Great Britain entered World War 1 in August 1914. Owen saw immediate action at Dunkirk, on September 19th and was promoted to full sergeant the next day. At the renowned defence of Antwerp in October, he was one of the five survivors of 12th Battalion, 3rd Company, 11th Platoon. He was then landed at Gallipoli in April 1915, four days after the allied invasion commenced. Here he gave solid service, was shot through the hand by a musket ball, and achieved a certificate for zeal and devotion to duty in July. He fell ill early in September, probably with dysentery and was hospitalised out of Gallipoli in September. The whole army retreated from Gallipoli in October. Part of his diary from this campaign, on scrap paper, still remains in his family’s possession. On his return to England, Owen became a gunnery instructor in the Portsmouth Division of the RMLI for the remainder of the War. He completed the war with the 1914 Star with clasp and roses as well as the usual victory medal. Owen was made up to Quarter-Master Sergeant in May 1921 and kept that rank until the completion of his service in 1926.

Back home, Mabel bore two daughters, May in January 1914 and Violet Doris in May 1917. May recalls the day a Zeppelin airship dropped a bomb on the barracks at Deal; it blew the windows out where she had just been standing and destroyed her favourite doll.

In the year of the General Strike, 1926, Owen found it hard to find new work. His promised job at Dover fell through. He eventually moved in October 1926 from Walmer, to West Dulwich, London, where he found work as a commissionaire or similar with the Automobile Association and the British School of Motoring. For his wife and daughters, this was something of a downturn in their fortunes, after being the family of a senior Marine NCO in a small town.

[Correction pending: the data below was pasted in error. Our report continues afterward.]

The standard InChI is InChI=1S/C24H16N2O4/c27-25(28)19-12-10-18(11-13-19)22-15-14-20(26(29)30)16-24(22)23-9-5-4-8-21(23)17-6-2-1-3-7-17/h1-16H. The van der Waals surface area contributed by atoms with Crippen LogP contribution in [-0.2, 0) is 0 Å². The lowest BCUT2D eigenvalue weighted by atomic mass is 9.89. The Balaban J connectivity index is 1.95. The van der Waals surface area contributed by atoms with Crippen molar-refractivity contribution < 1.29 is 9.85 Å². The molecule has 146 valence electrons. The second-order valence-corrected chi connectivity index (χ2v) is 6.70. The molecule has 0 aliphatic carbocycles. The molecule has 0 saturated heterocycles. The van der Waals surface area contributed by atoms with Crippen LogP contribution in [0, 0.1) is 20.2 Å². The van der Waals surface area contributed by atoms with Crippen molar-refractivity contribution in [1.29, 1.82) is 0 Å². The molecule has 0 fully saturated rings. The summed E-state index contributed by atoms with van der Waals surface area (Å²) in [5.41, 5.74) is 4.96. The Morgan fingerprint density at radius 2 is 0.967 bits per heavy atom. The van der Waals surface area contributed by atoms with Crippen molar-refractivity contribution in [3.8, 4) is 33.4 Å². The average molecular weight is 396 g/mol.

In 1938 the family was living in Bromley. Owen was called up again for World War II as a QMS and was mobilised in April 1940, but discharged in December of the same year “in consequence of being physically unfit for R.M. service”. He was stationed at this time in the Orkneys or Shetlands. The story goes that his illness was a stomach problem caused by eating tinned food.

Shortly after discharge he and Mabel moved to King’s Worthy near Winchester, where he became verger of St Mary’s Church, living in the Verger’s Cottage, Church Lane. From there he finally retired in spring 1954 to a post-war pre-fabricated bungalow in Winchester. He remained a pillar of the community, active in the local Red Cross and the Over-60s Club. Upon the final demolition of the pre-fabs, they moved again.

Owen suffered from heart and circulation problems for some years and died from myocardial infarction at Winchester hospital in April 1969, aged 80. Mabel survived him by some years.